Emeran Mayer, MD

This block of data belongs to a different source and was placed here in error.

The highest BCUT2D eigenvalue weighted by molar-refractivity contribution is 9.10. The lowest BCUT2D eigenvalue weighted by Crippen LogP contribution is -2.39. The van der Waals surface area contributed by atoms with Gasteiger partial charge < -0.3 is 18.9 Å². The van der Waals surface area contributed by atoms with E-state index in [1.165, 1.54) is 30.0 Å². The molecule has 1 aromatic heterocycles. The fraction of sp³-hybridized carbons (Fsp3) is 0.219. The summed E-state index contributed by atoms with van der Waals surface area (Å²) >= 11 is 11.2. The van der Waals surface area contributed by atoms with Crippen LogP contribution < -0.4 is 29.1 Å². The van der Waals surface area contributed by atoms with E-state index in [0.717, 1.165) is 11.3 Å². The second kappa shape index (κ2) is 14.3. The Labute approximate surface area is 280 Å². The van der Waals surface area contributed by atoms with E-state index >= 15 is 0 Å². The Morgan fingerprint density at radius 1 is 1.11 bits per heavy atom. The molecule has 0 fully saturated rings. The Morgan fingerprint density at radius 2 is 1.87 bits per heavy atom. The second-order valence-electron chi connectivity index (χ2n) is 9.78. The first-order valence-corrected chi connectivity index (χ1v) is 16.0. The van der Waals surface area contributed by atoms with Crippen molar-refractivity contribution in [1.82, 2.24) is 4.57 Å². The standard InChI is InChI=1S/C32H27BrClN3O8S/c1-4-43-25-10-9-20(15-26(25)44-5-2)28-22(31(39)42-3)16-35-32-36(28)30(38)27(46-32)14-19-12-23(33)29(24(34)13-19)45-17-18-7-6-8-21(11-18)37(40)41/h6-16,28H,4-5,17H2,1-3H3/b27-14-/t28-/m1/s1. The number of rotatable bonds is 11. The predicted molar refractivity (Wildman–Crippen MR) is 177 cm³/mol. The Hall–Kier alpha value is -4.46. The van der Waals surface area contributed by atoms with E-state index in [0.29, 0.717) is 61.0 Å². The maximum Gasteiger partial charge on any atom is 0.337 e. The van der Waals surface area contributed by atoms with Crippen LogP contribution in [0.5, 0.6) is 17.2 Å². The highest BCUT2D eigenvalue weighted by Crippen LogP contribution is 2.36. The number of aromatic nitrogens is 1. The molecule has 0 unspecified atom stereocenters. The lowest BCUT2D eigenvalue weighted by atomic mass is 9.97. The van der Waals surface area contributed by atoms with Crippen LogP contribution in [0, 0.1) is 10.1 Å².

Dr. Emeran Mayer is a Professor in the Departments of Medicine, Physiology and Psychiatry at the David Geffen School of Medicine at UCLA, Executive Director of the Oppenheimer Family Center for Neurobiology of Stress, and Co-director of the CURE: Digestive Diseases Research Center at UCLA. Dr. Mayer has had a career-long interest in the role of mind brain body interactions in health and chronic disease, which he has pursued early in his career by studying healers amongst indigenous tribes in the Orinoco area (Yanoami), and in Irian Jaja (Asmat). He has a longstanding interest in ancient healing traditions, and has personally practiced different mind based strategies, including Zen meditation, Ericksonian hypnosis, and Autogenic Training. He started his research carrier at the Institute of Physiology in Munich, with a dissertation into the mechanisms by which stress and the brain affects coronary blood flow in the heart. After moving to the US, he became a gastroenterologist and focused his work on basic, translational and clinical aspects of brain gut interactions. He has 30 years of experience in the study of clinical and neurobiological aspects of how the digestive system and the nervous system interact in health and disease, and his work has been continuously supported by several NIH grants. He has published over 300 peer reviewed articles (average H index 76), including 90 chapters and reviews, co-edited four books, and organized several interdisciplinary symposia in the area of visceral pain and mind body interactions. He is a thought after speaker all over the world, with 32 speaking engagements during the past 2 years. He has made seminal contributions to the characterization of physiologic alterations in patients with various chronic pain disorders, such as irritable bowel syndrome (IBS), as well as on pharmacological and non-pharmacological treatment approaches to this conditions. He has been studying brain mechanisms underlying the effect of mind body interventions such as hypnosis, mindfulness meditation and cognitive behavioral therapy on chronic pain. He is principal investigator on a center grant from the National Institutes of Health on sex-related differences in brain gut interactions, and on a NIDDK funded consortium grant (Multidisciplinary Approaches to Pelvic Pain, MAPP) in which he also heads a multisite neuroimaging core. His research efforts during the past few years have focused on several new areas of brain gut interactions, in particular on the role of the gut microbiota in influencing brain structure and function, and associated behavior, and on the role of food addiction in obesity. In addition to his research accomplishments, he is a nationally renowned clinical expert on disorders related to altered brain gut interactions, including irritable bowel syndrome, functional dyspepsia, chronic nausea, cyclical vomiting syndrome.